“Fragments of Epic Memory”: Exploring the Dichotomy Between Colonialism and Caribbean Culture Through Art

Como George

Gomo George. Women’s Carnival Group, 1996. Water colour on Rag Paper, 55.9 × 76.2 cm. Photo: Courtesy of the artist. © Gomo George

As I walked towards Gomo George’s 1996 painting “Women’s Carnival Group” (above) at the Art Gallery of Ontario last fall, I felt a visceral shock of recognition.  I had not seen my late grandmother’s house on Lower King George V Street in Roseau, Dominica, for years, and suddenly I was staring at it. The artist had faithfully rendered her block and its elegant balconies, one of which I stood on as a little girl, looking down on the very scene he had painted: women “playing  mas,” resplendent in their Wob Dwiyéts, the island’s national dress. In my 20s, I had commissioned my own Wob Dwiyét, and as I stood there, I remembered that I had never worn it. I thought of my aunts, who often wore theirs. I felt a longing for my Creole identity, a heritage I have never managed to fully inhabit.

The artwork was part of the “Fragments of Epic Memory” exhibition from the AGO’s new department of Arts of Global Africa and the Diaspora and its curator, Julie Crooks. On until Feb. 21, it is built around the Montgomery Collection of Caribbean Photographs, a post-slavery historical record of the region’s peoples, acquired in 2019. Crooks told me she conceived the show so that contemporary and modern paintings, sculptures and video are “in dialogue” with the photographs, which then “contextualize and re-imagine” the stories they reveal.

George’s piece was doubly arresting to me because of the photo-realistic style: It was a painting of a 1958 photograph by K.A. Richards, a Dominican, like him. “I was intrigued by the relationship between photography and painting,” Crooks explains. One medium informs the other, adding an extra layer to “the suspension of time. A photo taken in the ’50s and being recreated in the ’90s is an extension of the memory.” The exhibition is a statement about the dichotomy between the trauma of colonialism and the richness of the Caribbean culture. The struggle to reconcile this dissonance is of profound familiarity to the diaspora.

“The show was organized during a time of Black Lives Matter,” says Crooks, who describes working at her kitchen table with the George Floyd protests on TV as she gathered art “that would have resonance in this time, which highlighted precarity around social justice and race that continues post, post-emancipation.”  

The exhibition’s name is taken from a Nobel Lecture, “The Antilles: Fragments of Epic Memory,” delivered by the late St. Lucian poet and playwright Sir Derek Walcott after he won the prize for literature in 1992. Crooks says she chose the title because, in the lecture, “Walcott uses the metaphor of the shards of a shattered vase to signify the numerous silenced and unknown stories and histories of the Caribbean. He refers to these anonymous stories as ‘fragments of epic memory.’ I think this show is symbolic of this notion.”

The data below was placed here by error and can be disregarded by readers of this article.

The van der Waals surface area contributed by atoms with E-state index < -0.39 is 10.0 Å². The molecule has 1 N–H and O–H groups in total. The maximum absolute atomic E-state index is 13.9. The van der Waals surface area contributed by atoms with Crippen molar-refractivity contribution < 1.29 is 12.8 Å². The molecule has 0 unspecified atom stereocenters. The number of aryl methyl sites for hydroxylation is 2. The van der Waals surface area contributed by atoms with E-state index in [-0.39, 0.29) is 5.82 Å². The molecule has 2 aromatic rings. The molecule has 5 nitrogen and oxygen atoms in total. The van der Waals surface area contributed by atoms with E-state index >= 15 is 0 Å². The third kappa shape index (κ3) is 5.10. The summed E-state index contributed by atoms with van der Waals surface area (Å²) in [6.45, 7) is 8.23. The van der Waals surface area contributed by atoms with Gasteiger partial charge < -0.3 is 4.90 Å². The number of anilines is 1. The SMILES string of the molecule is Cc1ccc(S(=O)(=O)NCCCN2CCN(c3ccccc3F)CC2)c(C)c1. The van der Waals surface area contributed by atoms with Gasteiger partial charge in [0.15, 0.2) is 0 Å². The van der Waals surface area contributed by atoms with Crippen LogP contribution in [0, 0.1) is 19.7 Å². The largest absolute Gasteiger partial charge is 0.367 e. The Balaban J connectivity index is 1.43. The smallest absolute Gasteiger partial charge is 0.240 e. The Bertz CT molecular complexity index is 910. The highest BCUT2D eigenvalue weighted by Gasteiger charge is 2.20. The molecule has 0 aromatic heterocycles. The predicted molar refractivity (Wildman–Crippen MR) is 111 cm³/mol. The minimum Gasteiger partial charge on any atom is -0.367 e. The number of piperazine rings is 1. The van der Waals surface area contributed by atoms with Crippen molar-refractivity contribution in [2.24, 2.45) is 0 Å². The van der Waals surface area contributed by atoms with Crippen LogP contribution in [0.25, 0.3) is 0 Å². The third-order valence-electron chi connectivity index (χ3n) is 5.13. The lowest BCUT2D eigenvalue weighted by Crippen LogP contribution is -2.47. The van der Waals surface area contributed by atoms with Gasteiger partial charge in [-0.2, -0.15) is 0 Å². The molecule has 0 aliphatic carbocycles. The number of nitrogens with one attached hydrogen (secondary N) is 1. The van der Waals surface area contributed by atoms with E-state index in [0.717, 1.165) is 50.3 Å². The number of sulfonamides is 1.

One of its passages is reproduced in the exhibit: “A century looked at a landscape furious with vegetation in the wrong light and with the wrong eye. It is such pictures that are saddening rather than the tropics itself.”

Editor's Letter
Sir Derek Walcott at home in Saint Lucia, 2005. Photo: Micheline Pelletier/Corbis/Getty images


We would do well to remember Walcott’s words as we post artfully arranged Caribbean holiday snaps without a thought or care for the local people and their history. In our December 2021/January 2022 issue of Zoomer, our “22 Reasons to Travel in 2022” reflect a turning tide in the tourism industry, with companies and travellers waking up to their impact on local environments, economies and communities. This social responsibility is even more acute following the pandemic, which punished tourism-dependent countries.

As you contemplate your next trip, consider your impact on the planet and its people, and ensure your tourism dollars do some good. As Walcott said: “What is the earthly paradise for our visitors? Two weeks without rain and a mahogany tan, and, at sunset, local troubadours in straw hats and floral shirts beating ‘Yellow Bird’ and ‘Banana Boat Song’ to death. There is a territory wider than this — wider than the limits made by the map of an island — which is the illimitable sea and what it remembers.”

A version of this story appeared in the December 2021/January 2022 issue of Zoomer magazine on the “From the Editor-in-Chief & Publisher” page.